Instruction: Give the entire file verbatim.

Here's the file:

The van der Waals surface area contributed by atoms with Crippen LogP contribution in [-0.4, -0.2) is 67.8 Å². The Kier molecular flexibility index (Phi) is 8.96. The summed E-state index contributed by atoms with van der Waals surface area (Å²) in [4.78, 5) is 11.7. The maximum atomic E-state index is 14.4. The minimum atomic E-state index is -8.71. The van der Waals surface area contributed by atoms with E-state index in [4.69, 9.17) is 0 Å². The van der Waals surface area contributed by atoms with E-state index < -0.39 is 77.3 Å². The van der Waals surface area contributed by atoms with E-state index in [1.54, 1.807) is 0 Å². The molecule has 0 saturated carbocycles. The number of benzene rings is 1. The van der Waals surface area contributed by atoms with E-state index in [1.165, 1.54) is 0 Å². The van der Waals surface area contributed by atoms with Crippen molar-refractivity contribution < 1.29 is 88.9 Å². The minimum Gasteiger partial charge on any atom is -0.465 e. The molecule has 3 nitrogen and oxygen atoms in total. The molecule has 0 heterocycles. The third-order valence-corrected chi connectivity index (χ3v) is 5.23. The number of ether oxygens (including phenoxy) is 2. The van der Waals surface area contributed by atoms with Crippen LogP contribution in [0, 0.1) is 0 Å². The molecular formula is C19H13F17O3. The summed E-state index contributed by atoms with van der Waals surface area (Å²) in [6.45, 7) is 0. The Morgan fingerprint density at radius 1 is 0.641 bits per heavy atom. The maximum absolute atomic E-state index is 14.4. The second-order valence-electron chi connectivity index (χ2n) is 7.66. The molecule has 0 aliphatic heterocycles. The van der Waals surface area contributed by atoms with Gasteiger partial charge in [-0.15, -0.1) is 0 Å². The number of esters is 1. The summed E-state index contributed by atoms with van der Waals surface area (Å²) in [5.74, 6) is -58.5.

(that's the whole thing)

The van der Waals surface area contributed by atoms with Crippen LogP contribution in [-0.4, -0.2) is 67.8 Å². The Kier molecular flexibility index (Phi) is 8.96. The summed E-state index contributed by atoms with van der Waals surface area (Å²) in [4.78, 5) is 11.7. The maximum atomic E-state index is 14.4. The minimum atomic E-state index is -8.71. The van der Waals surface area contributed by atoms with E-state index in [4.69, 9.17) is 0 Å². The van der Waals surface area contributed by atoms with E-state index < -0.39 is 77.3 Å². The van der Waals surface area contributed by atoms with E-state index in [1.54, 1.807) is 0 Å². The molecule has 0 saturated carbocycles. The number of benzene rings is 1. The van der Waals surface area contributed by atoms with E-state index in [1.165, 1.54) is 0 Å². The van der Waals surface area contributed by atoms with Crippen molar-refractivity contribution < 1.29 is 88.9 Å². The minimum Gasteiger partial charge on any atom is -0.465 e. The molecule has 3 nitrogen and oxygen atoms in total. The molecule has 0 heterocycles. The third-order valence-corrected chi connectivity index (χ3v) is 5.23. The number of ether oxygens (including phenoxy) is 2. The van der Waals surface area contributed by atoms with Crippen LogP contribution in [0, 0.1) is 0 Å². The molecular formula is C19H13F17O3. The summed E-state index contributed by atoms with van der Waals surface area (Å²) in [6.45, 7) is 0. The Morgan fingerprint density at radius 1 is 0.641 bits per heavy atom. The maximum absolute atomic E-state index is 14.4. The second-order valence-electron chi connectivity index (χ2n) is 7.66. The molecule has 0 aliphatic heterocycles. The van der Waals surface area contributed by atoms with Gasteiger partial charge in [-0.15, -0.1) is 0 Å². The number of esters is 1. The summed E-state index contributed by atoms with van der Waals surface area (Å²) in [5.74, 6) is -58.5.